Cat's Eye Nebula ReduxAt left is a second composite image of the Cat's Eye Nebula from the Chandra's X-ray website. It shows x-ray data (colored in blue) and the nebula's central star which is surrounded by a cloud of multi-million-degree gas. "By comparing where the X-rays lie in relation to the structures seen in optical light by Hubble (red and purple), astronomers were able to deduce that the chemical abundances in the region of hot gas were like those in the wind from the central star and different from the outer cooler material. In the case of the Cat's Eye, material shed by the star is flying away at a speed of about 4 million miles per hour. The star itself is expected to collapse to become a white dwarf star in a few million years." Credit: X-ray: NASA/CXC/SAO; Optical: NASA/STScI. It is to the complex morphology of planetary nebulae, like the Cat's Eye, that research scientists like Richard A. Shaw of the National Optical Astronomy Observatory say is key to understanding many of the outstanding questions regarding nebula of this type. "Planetary nebulae (PNe) are produced by post-Asympotic Giant Branch stars, whose progenitors span a mass range of about 1—8 Msun symbol This relatively brief phase of stellar evolution involves rapid evolution of the central star to very high temperatures, followed by a decline in luminosity as the star approaches white dwarf dimensions. While much is known about PNe, there are a number of fairly profound (and in some cases, simple) questions that remain unanswered: How many PNe are there in the Galaxy? What fraction of sub-supernova stars produce detectible PNe? What forces produce the complex (and beautiful!) morphologies seen in PNe? How many PNe are produced by stars in binary systems?" Richard A. Shaw scientist at the National Optical Astronomy Observatory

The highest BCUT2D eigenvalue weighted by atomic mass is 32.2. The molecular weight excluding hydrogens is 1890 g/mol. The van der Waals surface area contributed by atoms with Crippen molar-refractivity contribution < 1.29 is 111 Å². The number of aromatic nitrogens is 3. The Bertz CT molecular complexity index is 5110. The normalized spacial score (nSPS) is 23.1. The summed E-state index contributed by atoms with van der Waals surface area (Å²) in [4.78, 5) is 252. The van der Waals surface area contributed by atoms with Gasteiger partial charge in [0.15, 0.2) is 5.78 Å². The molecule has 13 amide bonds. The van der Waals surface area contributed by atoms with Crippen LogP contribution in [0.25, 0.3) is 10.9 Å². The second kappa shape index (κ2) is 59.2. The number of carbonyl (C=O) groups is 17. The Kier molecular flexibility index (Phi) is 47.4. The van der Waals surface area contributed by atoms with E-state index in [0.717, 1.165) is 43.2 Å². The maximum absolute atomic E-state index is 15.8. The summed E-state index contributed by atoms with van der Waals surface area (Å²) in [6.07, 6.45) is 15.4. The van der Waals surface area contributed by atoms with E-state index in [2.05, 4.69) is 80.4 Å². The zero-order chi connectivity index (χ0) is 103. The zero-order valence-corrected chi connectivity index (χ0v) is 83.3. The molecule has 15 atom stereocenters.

Cat's Eye Nebula Redux 2Cat's Eye Nebula Redux 3At left, the Cat's Eye nebula is both weird and beautiful "[i]ts haunting symmetries are seen in the very central region of this stunning false-color picture, processed to reveal the enormous but extremely faint halo of gaseous material, over three light-years across, which surrounds the brighter, familiar planetary nebula. Made with data from the Nordic Optical Telescope in the Canary Islands, the composite picture shows emission from nitrogen atoms as red and oxygen atoms as green and blue shades." Credit: R. Corradi (Isaac Newton Group), D. Goncalves (Inst. Astrofisica de Canarias) At right is our final image of NGC 6543 from the APOD website, where the editor's write: "Staring across interstellar space, the alluring Cat's Eye nebula lies three thousand light-years from Earth. A classic planetary nebula, the Cat's Eye (NGC 6543) represents a final, brief yet glorious phase in the life of a sun-like star. This nebula's dying central star may have produced the simple, outer pattern of dusty concentric shells by shrugging off outer layers in a series of regular convulsions. But the formation of the beautiful, more complex inner structures is not well understood. Seen so clearly in this sharp Hubble Space Telescope image, the truly cosmic eye is over half a light-year across. Of course, gazing into the Cat's Eye, astronomers may well be seeing the fate of our sun, destined to enter its own planetary nebula phase of evolution ... in about 5 billion years." Credit: NASA, ESA, HEIC, and The Hubble Heritage Team (STScI/AURA)